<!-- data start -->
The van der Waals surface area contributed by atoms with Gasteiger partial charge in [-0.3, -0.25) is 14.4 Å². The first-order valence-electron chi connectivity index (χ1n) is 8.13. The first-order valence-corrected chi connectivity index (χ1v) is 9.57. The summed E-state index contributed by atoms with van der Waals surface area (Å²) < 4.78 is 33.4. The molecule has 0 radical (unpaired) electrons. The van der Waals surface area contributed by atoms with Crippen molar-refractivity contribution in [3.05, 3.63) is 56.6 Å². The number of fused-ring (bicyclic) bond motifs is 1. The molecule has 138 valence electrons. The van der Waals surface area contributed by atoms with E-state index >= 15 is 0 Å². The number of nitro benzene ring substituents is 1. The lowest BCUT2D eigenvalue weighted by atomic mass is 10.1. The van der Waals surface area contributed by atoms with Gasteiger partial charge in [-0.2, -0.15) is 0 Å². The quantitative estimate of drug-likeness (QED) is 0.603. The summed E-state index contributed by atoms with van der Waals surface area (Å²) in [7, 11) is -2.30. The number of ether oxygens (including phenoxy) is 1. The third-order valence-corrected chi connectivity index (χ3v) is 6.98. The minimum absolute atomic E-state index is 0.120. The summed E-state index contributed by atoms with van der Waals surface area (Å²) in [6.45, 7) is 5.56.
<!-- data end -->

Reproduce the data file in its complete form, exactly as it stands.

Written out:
The van der Waals surface area contributed by atoms with Gasteiger partial charge in [-0.3, -0.25) is 14.4 Å². The first-order valence-electron chi connectivity index (χ1n) is 8.13. The first-order valence-corrected chi connectivity index (χ1v) is 9.57. The summed E-state index contributed by atoms with van der Waals surface area (Å²) < 4.78 is 33.4. The molecule has 0 radical (unpaired) electrons. The van der Waals surface area contributed by atoms with Crippen molar-refractivity contribution in [3.05, 3.63) is 56.6 Å². The number of fused-ring (bicyclic) bond motifs is 1. The molecule has 138 valence electrons. The van der Waals surface area contributed by atoms with E-state index >= 15 is 0 Å². The number of nitro benzene ring substituents is 1. The lowest BCUT2D eigenvalue weighted by atomic mass is 10.1. The van der Waals surface area contributed by atoms with Gasteiger partial charge in [-0.2, -0.15) is 0 Å². The quantitative estimate of drug-likeness (QED) is 0.603. The summed E-state index contributed by atoms with van der Waals surface area (Å²) in [7, 11) is -2.30. The number of ether oxygens (including phenoxy) is 1. The third-order valence-corrected chi connectivity index (χ3v) is 6.98. The minimum absolute atomic E-state index is 0.120. The summed E-state index contributed by atoms with van der Waals surface area (Å²) in [6.45, 7) is 5.56.